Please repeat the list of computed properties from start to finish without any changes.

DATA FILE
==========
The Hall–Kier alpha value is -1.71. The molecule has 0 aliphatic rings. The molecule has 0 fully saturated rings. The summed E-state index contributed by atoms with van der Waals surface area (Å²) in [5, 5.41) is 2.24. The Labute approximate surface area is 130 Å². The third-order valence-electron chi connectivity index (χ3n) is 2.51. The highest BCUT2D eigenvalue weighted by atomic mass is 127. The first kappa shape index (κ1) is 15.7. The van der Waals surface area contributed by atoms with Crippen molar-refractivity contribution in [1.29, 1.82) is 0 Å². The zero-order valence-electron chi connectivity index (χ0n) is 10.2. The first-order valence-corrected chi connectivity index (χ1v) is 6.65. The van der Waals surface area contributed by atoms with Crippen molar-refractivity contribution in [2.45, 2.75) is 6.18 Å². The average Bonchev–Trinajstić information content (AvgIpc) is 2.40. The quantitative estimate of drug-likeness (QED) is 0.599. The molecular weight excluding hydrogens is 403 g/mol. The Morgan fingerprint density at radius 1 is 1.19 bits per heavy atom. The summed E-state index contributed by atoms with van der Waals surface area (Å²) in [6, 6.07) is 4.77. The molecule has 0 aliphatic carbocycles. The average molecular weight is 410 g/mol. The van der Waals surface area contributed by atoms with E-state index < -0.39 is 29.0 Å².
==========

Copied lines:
The Hall–Kier alpha value is -1.71. The molecule has 0 aliphatic rings. The molecule has 0 fully saturated rings. The summed E-state index contributed by atoms with van der Waals surface area (Å²) in [5, 5.41) is 2.24. The Labute approximate surface area is 130 Å². The third-order valence-electron chi connectivity index (χ3n) is 2.51. The highest BCUT2D eigenvalue weighted by atomic mass is 127. The first kappa shape index (κ1) is 15.7. The van der Waals surface area contributed by atoms with Crippen molar-refractivity contribution in [1.29, 1.82) is 0 Å². The zero-order valence-electron chi connectivity index (χ0n) is 10.2. The first-order valence-corrected chi connectivity index (χ1v) is 6.65. The van der Waals surface area contributed by atoms with Crippen molar-refractivity contribution in [2.45, 2.75) is 6.18 Å². The average Bonchev–Trinajstić information content (AvgIpc) is 2.40. The quantitative estimate of drug-likeness (QED) is 0.599. The molecular weight excluding hydrogens is 403 g/mol. The Morgan fingerprint density at radius 1 is 1.19 bits per heavy atom. The summed E-state index contributed by atoms with van der Waals surface area (Å²) in [6, 6.07) is 4.77. The molecule has 0 aliphatic carbocycles. The average molecular weight is 410 g/mol. The van der Waals surface area contributed by atoms with E-state index < -0.39 is 29.0 Å².